In essence, then, profit belongs to the entity in which it occurs;; that is to say, it belongs to neither the workers nor the capitalists. The accounting question is: What use is made of profits, which can also be seen as ‘internally generated’ capital? Whether they are held as reserves for future liabilities, remitted to shareholders as dividends, or invested in the rest of the economy, via the markets or the banking system, here again capital does not belong to either capitalist or worker. ‘Own capital’ means what it says: the capital belongs to the entity. The shareholders, those with ‘equity’, are simply creditors. Unlike trade creditors who are owed the value of their unpaid invoices, or banks who are paid what they have lent plus interest, shareholders are owed whatever is left over once assets have been cashed in and non-equity liabilities paid out. As any liquidation shows, they are\ due whatever is left over but they cannot decide what this amount is.

In this sense, the counterpart of capital is not those who have lent to an entity or those who work in it, but the capacities of the entrepreneur – the person using the capital and, ideally, making it good (increasing its amount and its value).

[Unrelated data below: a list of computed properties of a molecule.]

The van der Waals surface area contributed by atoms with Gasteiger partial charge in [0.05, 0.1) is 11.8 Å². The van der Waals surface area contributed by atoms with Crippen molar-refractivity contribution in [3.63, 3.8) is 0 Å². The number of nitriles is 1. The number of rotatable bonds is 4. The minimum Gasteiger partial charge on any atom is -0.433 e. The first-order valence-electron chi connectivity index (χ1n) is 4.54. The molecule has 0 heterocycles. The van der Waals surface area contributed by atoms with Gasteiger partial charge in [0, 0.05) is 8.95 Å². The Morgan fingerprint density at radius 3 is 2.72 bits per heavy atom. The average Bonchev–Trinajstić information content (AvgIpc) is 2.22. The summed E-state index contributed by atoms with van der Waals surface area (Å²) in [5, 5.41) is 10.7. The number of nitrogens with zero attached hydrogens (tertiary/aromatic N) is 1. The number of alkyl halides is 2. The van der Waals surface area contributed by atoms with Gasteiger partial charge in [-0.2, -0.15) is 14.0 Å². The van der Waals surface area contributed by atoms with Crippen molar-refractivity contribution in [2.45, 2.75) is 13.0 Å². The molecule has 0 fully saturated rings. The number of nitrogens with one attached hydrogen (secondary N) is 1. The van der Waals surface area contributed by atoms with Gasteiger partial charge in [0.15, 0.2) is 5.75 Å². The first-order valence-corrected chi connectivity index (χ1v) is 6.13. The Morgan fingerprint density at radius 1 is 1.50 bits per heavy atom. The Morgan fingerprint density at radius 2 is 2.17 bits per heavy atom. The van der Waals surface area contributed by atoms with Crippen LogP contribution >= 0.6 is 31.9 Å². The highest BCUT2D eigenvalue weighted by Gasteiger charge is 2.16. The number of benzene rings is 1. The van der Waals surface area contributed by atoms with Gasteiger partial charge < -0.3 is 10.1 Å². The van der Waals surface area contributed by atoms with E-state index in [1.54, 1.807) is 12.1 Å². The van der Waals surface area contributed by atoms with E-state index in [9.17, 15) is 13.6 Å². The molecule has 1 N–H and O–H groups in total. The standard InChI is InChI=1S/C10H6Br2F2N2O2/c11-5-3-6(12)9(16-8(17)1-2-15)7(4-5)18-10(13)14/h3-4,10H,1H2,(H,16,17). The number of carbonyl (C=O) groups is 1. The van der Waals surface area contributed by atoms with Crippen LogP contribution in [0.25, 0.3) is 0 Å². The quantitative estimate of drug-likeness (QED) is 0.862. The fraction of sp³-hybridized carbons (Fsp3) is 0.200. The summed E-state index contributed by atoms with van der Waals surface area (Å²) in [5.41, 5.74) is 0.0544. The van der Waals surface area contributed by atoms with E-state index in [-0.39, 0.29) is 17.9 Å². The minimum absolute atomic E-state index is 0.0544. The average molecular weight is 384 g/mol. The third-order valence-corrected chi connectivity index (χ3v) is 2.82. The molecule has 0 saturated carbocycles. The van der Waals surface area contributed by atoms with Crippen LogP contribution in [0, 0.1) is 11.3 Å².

Enjoy one another’s profitability

On this basis, provided it has not externalised to the public balance sheet such costs as underpaid remuneration and environmental impacts, every true enterprise is both profitable and social. The words should be synonyms. The question then becomes: Cane one have excess profits, excess capital? Not in principle. If profits are not needed as internally generated capital, they flow away – to finance other activities (either within the same entity or in others via the banking system), or as refunds of capital. Above all, they can be the funding so essential to new initiatives. 

Not only is the social/anti-social divide in the field of enterprise anomalous, therefore, but so, too, is the idea of separate for-profit and not-for-profit worlds. All true enterprise should be profitable, that is social. And all true enterprise should maintain the capital necessary to its activities, neither more nor less. This would result in a flow or circulation of capital, not in its preservation.

For some, even so, there would be excess capital, which should then be given to those who cannot attract capital or generate it internally. But in an associative economy such enterprises would no longer be there! It is only an aberration of our thinking and our tax system that organises the world to make money on one side, then give it away on the other.

In a world where bifurcation no longer operated, excess profit could not and would not arise. It would, as it were, be pre-distributed. Each enterprise would look to its own balance sheet to see that it was (a) optimally capitalised, and (b) profitable (in the sense described here). We would enjoy one another’s profitability.